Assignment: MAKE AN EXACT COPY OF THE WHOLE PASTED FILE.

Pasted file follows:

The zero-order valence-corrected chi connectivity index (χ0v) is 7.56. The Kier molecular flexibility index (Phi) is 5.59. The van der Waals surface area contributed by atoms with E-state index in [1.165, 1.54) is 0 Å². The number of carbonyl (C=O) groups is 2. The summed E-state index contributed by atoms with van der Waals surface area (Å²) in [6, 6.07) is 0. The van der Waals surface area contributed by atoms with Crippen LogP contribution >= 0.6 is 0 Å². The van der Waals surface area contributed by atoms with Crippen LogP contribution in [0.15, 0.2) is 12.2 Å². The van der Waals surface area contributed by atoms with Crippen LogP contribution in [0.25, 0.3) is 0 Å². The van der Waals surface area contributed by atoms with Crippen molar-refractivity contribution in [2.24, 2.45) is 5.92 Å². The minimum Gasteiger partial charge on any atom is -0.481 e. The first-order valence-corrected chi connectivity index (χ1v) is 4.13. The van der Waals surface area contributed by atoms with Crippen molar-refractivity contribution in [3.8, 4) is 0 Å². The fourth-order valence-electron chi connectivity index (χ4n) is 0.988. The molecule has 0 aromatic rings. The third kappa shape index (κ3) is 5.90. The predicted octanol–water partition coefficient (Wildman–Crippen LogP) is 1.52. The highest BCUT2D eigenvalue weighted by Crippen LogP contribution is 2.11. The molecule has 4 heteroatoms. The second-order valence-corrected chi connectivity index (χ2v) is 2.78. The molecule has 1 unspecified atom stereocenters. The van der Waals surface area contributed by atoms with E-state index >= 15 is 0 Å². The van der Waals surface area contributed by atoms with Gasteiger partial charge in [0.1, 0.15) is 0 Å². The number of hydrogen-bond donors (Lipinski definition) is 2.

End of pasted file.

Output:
The zero-order valence-corrected chi connectivity index (χ0v) is 7.56. The Kier molecular flexibility index (Phi) is 5.59. The van der Waals surface area contributed by atoms with E-state index in [1.165, 1.54) is 0 Å². The number of carbonyl (C=O) groups is 2. The summed E-state index contributed by atoms with van der Waals surface area (Å²) in [6, 6.07) is 0. The van der Waals surface area contributed by atoms with Crippen LogP contribution >= 0.6 is 0 Å². The van der Waals surface area contributed by atoms with Crippen LogP contribution in [0.15, 0.2) is 12.2 Å². The van der Waals surface area contributed by atoms with Crippen LogP contribution in [0.25, 0.3) is 0 Å². The van der Waals surface area contributed by atoms with Crippen molar-refractivity contribution in [2.24, 2.45) is 5.92 Å². The minimum Gasteiger partial charge on any atom is -0.481 e. The first-order valence-corrected chi connectivity index (χ1v) is 4.13. The van der Waals surface area contributed by atoms with Crippen molar-refractivity contribution in [3.8, 4) is 0 Å². The fourth-order valence-electron chi connectivity index (χ4n) is 0.988. The molecule has 0 aromatic rings. The third kappa shape index (κ3) is 5.90. The predicted octanol–water partition coefficient (Wildman–Crippen LogP) is 1.52. The highest BCUT2D eigenvalue weighted by Crippen LogP contribution is 2.11. The molecule has 4 heteroatoms. The second-order valence-corrected chi connectivity index (χ2v) is 2.78. The molecule has 1 unspecified atom stereocenters. The van der Waals surface area contributed by atoms with E-state index >= 15 is 0 Å². The van der Waals surface area contributed by atoms with Gasteiger partial charge in [0.1, 0.15) is 0 Å². The number of hydrogen-bond donors (Lipinski definition) is 2.